WARNING: This article contains minor SPOILERS for Justice League
The Flashpoint Batman joining the DCEU may be every fan's dream, but Justice League proves that a Cyborg team-up is what the solos Flash movie really needs. We're as surprised as any DC fan to say it, since the idea of 'Thomas Wayne becoming Batman in an alternate DCEU' sells itself. The studio obviously agrees, with Geoff Johns describing Flashpoint as a "Batman story." But as exciting as it may be for fans to dream of how the Flash solo movie may reset DC's entire universe, it seems a shame to throw out the chemistry and potential in Barry Allen's friendship with Victor Stone.
As one of Justice League's undisputed bright spots, the scenes shared between stars Ezra Miller and Ray Fisher show why rumors of a Flash/Cyborg team-up movie surfaced so early after casting. Given the state of DC's movie universe, it only makes sense to build on that partnership in Barry Allen's solo story. Whether or not the movie Flashpoint reboots the DCEU, Barry Allen will need a friendly face beside him when he does it.
There may be a role for Thomas Wayne to play in the Flashpoint movie, but if Cyborg takes on the spotlight next to The Flash instead, DC can succeed in making BOTH standouts for the future. Allow us to explain how.
The Original Flashpoint Teams Barry With Batman
As any fan of DC Comics will be quick to explain, Flashpoint may be a Barry Allen adventure - but it's the alternate universe Batman who challenges him for the spotlight. In fact, it's the Dark Knight who demonstrates just how much carnage Flash wrought by traveling back in time to save his mother's life... but not the way readers would expect. When Barry finds his way into the Batcave to seek assistance from one of his best Justice League friends, he's shocked to find himself attacked instead of embraced. The alternate universe Barry created is one in which he never became a speedster. Never met Batman, either.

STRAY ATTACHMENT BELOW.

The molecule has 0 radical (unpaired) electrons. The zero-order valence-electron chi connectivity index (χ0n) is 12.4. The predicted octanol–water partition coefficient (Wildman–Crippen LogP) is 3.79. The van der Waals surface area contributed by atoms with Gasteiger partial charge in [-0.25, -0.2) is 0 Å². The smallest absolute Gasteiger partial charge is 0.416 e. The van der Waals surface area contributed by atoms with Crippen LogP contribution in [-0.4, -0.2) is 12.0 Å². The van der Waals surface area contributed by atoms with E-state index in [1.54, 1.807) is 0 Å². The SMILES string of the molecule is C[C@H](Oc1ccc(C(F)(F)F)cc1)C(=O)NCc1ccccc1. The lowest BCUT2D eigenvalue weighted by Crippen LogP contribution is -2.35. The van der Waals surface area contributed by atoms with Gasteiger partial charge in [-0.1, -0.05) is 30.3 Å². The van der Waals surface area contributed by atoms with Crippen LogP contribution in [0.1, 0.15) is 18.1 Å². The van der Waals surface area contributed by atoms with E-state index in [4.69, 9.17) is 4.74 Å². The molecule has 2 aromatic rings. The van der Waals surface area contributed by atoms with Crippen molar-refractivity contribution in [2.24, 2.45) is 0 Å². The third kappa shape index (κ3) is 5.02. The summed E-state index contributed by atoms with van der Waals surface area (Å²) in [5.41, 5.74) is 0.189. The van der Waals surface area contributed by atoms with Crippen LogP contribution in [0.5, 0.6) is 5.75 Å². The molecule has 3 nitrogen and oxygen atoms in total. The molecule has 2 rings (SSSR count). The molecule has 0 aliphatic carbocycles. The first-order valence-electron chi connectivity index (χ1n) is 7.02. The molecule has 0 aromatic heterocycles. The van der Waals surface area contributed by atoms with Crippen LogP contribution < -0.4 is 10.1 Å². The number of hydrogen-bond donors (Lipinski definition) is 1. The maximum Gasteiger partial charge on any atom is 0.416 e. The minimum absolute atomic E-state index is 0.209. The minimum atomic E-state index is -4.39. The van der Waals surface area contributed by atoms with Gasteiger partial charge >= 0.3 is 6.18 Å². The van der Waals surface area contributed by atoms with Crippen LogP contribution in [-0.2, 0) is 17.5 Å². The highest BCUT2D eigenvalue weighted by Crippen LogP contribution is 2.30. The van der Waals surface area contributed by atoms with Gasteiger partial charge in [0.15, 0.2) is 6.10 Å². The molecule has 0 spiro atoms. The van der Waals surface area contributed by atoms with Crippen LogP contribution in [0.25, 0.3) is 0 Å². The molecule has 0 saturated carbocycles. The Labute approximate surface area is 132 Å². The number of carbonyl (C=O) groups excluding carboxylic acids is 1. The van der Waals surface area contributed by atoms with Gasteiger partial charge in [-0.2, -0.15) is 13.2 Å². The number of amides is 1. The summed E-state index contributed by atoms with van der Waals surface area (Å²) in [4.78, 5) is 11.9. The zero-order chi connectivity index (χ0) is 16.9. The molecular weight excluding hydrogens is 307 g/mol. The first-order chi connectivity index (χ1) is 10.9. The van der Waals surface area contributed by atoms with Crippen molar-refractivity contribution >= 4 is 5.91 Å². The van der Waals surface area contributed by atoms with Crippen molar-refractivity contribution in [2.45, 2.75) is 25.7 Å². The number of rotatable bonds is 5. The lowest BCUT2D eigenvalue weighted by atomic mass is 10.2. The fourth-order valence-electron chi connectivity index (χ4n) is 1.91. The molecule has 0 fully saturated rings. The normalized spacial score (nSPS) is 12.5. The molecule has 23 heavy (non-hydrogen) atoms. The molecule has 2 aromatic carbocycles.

But when this timeline's Batman is revealed to be Thomas Wayne, Barry understands that due to the ripples of his one change, a boy and his mother died in Crime Alley instead of a future hero's parents.
The story shows how important Bruce's character really is to him becoming a disciplined vigilante, since Thomas Wayne is consumed by anger and grief, channeling his rage into greater violence and darkness than his son ever did beneath the cape and cowl. Eventually, the promise of a world in which his son survives convinces Thomas to help Barry get his powers back and set the universe right. And in a heartfelt final twist, provides Barry with a letter from Thomas to his dead son - to deliver to his son, having never really known his father.
It's that kind of emotional story and resonance throughout the DC Universe that makes Ezra Miller want Flashpoint Batman to be a part of the story. And for his part, Jeffrey Dean Morgan wants to play Batman anywhere, anytime.
Thanks to Zack Snyder's casting, adapting this specific Flashpoint story means Morgan would play a major role as Thomas Wayne's version of Batman (with the Watchmen star even suggesting Zack Snyder intended him to be Batman in just such a twist). And when it was confirmed that DC's planned Flash movie would share the title, Morgan joked that he and co-star Lauren Cohan knew what Flashpoint meant for Thomas and Martha Wayne.